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Definition of "passivated"

 

 

Q. Hello,

I would like to know what the term "passivated" means related to metal finishing.

Thank you,

Daniel C. Starkey
- Longmont, Colorado, USA


 

A. Daniel, "passivated" to me, means a zinc surface has been treated with a hexavalent chrome compound. The purpose of the passivation is to increase the amount of time before corrosion of the zinc begins. Some examples of zinc surfaces would be zinc die cast parts, galvanized steel sheet stock, or electrogalvanized sheet stock.

Another definition of passivated implies the protective oxide layer on stainless steel has been restored or regenerated after the parts have been fabricated or welded.

If you give the details of your own situation and the context of how the expression 'passivated' was used, I may be able to pick the best definition for that context.

Roy Nuss
Trevose, Pennsylvania, USA

Corrosion Resistance of Stainless Steels


 

A. Hi Daniel. 'Passivated' essentially means 'de-activated'. It doesn't have just a single meaning as a surface finish, however. Two very common meanings refer to the treatment of stainless steel in nitric acid or other materials to make it less prone to rusting, and the application of a chromate conversion coating to zinc or cadmium plating.

But there are other meanings too. For example, nickel anodes can become passivated, which is a bad thing rather than a good thing, because the anodes won't dissolve into the plating solution and it will run out of nickel. As Roy suggests, try to give us the context.

Regards,

pic of Ted Mooney Teds signature
Ted Mooney, P.E. RET
finishing.com
Pine Beach, New Jersey


 

A. Daniel:

There is a good explanation of passivation in ASTM A967 [link is to spec at TechStreet] .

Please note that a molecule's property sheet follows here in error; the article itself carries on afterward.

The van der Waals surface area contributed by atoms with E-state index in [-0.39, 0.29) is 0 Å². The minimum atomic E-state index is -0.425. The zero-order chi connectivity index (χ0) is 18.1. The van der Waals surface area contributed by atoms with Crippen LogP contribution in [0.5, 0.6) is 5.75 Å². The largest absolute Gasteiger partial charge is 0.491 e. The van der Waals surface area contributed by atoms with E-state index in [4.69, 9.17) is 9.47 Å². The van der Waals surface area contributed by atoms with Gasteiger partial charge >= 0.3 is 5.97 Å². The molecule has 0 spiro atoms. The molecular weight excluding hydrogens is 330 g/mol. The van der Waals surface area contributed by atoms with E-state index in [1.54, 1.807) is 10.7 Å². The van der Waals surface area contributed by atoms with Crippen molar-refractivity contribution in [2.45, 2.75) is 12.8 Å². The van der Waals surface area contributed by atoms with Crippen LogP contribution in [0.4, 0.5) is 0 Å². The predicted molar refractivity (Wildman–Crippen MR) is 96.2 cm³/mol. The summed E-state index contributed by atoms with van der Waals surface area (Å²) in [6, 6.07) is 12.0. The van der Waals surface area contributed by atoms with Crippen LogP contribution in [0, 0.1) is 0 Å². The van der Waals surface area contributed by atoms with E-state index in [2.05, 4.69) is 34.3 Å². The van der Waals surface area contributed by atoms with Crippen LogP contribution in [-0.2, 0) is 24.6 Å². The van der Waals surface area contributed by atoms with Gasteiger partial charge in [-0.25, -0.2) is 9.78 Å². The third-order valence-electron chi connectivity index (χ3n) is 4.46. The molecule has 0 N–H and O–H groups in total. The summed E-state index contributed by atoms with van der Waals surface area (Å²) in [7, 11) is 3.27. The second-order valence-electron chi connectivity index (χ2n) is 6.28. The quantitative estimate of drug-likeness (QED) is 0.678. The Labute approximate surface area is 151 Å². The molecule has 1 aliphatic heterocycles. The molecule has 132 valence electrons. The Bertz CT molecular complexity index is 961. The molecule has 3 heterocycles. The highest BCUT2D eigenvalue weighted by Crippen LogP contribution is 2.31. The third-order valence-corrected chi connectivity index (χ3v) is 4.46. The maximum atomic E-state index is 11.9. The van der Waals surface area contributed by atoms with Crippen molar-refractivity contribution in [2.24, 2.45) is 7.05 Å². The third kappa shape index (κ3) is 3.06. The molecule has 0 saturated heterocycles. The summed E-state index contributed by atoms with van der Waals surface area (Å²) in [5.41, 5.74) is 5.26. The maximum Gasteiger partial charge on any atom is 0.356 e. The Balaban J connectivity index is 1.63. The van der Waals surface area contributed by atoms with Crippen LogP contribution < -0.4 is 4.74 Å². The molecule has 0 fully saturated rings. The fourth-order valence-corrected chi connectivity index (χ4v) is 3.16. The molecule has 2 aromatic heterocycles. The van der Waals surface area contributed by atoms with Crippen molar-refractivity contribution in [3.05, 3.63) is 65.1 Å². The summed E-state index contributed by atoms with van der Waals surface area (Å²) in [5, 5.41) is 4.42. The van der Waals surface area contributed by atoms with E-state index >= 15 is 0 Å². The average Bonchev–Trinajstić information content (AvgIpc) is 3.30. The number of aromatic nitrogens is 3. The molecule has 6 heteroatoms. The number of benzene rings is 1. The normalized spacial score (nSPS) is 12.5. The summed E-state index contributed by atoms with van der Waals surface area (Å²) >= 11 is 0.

Passivation of stainless steel is basically the removal of exogenous materials and iron from the surface, thereby "chromium enriching" the surface. This is followed by oxidation of the chromium to form a corrosion resistant layer of chrome oxide on the surface. There are various ways to do this, as explained and detailed in that .

As an example, you can take 316L stainless steel, which is 18% chromium, and by passivating the surface reach up to 90% chromium in the surface layer. This chromium oxide layer is much more resistant to corrosion than the original surface.

Let us know if you need further information.

Regards,


Lee Kremer
Stellar Solutions, Inc.

McHenry, Illinois

ISO 16048
Passivation of corrosion-resistant stainless-steel fasteners


 

A. Another definition. A passive surface is formed over some metals or alloys when exposed to oxygen or other chemical reactions. This is a very thin and, most of the time, invisible layer that interferes or prevents adhesion of another layer on top of the original surface. It also interferes with on-going oxidation, leading to a kind of "protection" to the surface against environment.

Guillermo Marrufo
Monterrey, NL, Mexico


 

Q. Would a passivated surface on stainless steel improve or inhibit the adhesion of a powder coat finish?

Lloyd Robert Morris
gauges - Dallas, Texas


 

A. Hi, Lloyd.

To my knowledge it isn't common to powder coat passivated stainless steel (with the possible exception of clear coating outdoor fixtures), and there are several different passivating solutions which could have slightly different effect, so I can't reference any particular study or personal experience--yet I doubt that it has measurable effect either way since all it does is remove minuscule amounts of iron contamination and perhaps chromium enrich the surface. If it's possible, please try to post the situation with more detail. Thanks.

pic of Ted Mooney Teds signature
Ted Mooney, P.E. RET
finishing.com
Pine Beach, New Jersey


July 28, 2009

Q. Would it be fair to say that most commonly manufactured stainless steel products (i.e., fasteners & hardware) have not been passivated as that would add to the final cost of the product? Is the passivation process visible to the naked eye, or merely a structural action?

Craig Wilson
- Ottawa, Ontario, Canada


July 29, 2009

A. Hi, Craig. It would add to the cost, but I would suspect that most such items are passivated as it would be wasteful to make something of stainless steel which will not perform like stainless steel if not passivated. You probably can't see whether it has been done or not. Please tell us your situation.

Regards,

pic of Ted Mooney Teds signature
Ted Mooney, P.E. RET
finishing.com
Pine Beach, New Jersey


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